In the dozen-plus years since, the women’s overseas relationship has deepened. The Lexpressas have been honored to visit the Grannies twice on their home turf, first in 2011 with just four players and some family members, and more recently, in March of this year when fifty women over 50 from the greater Boston area made the trip for Ntsanwisi’s dream of a Grannies International Football Tournament. 

The team has also supported Ntsanwisi’s ongoing campaign to incubate more soccer ball-kicking Grannies. Mama Beka estimates there are now over 200 teams in South Africa alone, most of which took root thanks to her tireless legwork, as she walked hundreds of kilometers to carry her message of empowerment through movement. “Sometimes we don’t even know to sleep but I am doing my work,” she says nonchalantly, even when threatened by warnings of escaped wildlife from nearby national parks.

Ntsanwisi has helped form teams in other African nations, too, including Malawi and Zimbabwe, and begun outreach to older men. “I even cry,” she says, “because these old men have no soccer boots, so they play barefooted.”

Duffy and a handful of other women continued to support Ntsanwisi directly in her never ending list of other good deeds. To bring attention to Ntsanwisi, as well as a bit of additional financial support for her never-ending dreams, Duffy stepped out of her own comfort zone recently —“Me? An engineer, who had never written more than emails?” she laughs — to pen “Soccer Grannies: The South African Women Who Inspire the World.” The book is a short history of the original Grannies, their heart wrenching stories, and their journey into the hearts and minds of the women of Lexpressas and so many others.

The book was published in early May of this year and members of Lexpressas have pitched in to sponsor a visit by Ntsanwisi next week for a series of book launch events (details are at including Cary Library in Lexington on June 22. Duffy hopes that readers and audience members walk away from the talks and the book as motivated as she has been. “I want readers to be inspired by these South African women, who are strong and resilient women, who carry forward despite significant hardships, and who find the joys in life,” the author says. “I want readers to be inspired that it is not too late to take up a new activity – whether it be soccer or writing a book or anything else that might strike your fancy.”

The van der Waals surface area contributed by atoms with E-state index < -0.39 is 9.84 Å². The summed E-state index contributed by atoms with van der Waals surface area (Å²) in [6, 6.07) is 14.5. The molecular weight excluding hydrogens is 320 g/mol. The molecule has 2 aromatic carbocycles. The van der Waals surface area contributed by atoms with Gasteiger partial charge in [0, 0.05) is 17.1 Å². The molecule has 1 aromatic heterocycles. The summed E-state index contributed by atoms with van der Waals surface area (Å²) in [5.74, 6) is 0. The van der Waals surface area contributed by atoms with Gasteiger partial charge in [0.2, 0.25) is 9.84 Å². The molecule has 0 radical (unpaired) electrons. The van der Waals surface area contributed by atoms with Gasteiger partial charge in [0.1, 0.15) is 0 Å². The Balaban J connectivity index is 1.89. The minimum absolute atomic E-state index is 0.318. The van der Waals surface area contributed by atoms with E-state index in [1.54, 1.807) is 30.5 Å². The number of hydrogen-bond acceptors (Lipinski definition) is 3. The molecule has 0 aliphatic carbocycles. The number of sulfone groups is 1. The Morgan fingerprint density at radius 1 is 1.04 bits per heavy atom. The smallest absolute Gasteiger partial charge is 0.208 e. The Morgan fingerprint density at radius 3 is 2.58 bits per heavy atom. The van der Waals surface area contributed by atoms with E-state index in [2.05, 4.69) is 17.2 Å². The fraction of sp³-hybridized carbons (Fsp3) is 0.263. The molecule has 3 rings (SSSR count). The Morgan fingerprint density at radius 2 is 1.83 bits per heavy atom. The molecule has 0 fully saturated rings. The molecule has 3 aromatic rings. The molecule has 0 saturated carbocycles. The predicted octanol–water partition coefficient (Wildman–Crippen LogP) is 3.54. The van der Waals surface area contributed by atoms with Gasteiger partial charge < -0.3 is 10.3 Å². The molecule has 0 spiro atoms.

During their public events, the two women are certain to reminisce and simply to relish the time together. Always one to look ahead, Ntsanwisi is also likely to talk about her vision for the next Grannies International Football Tournament that she hopes to host in 2025. Duffy describes the plan as “bigger and better than the first one,” which also means more in the way of financial and in-kind support. “We have established a Go Fund Me to assist Beka in meeting her dreams!” Duffy says to encourage others. Ntsanwisi may also touch on another vision she has: to build a retirement community for elderly women with dementia. “She also dreams of building a school,” Duffy adds. “Beka has no shortage of dreams!”

For Ntsanwisi, the ultimate goal of her visit is much more straightforward. “I am coming to say thank you to Jean, Alison, Catherine,” she says, her voice filling with love and gratitude. “They have been carrying me since 2009.”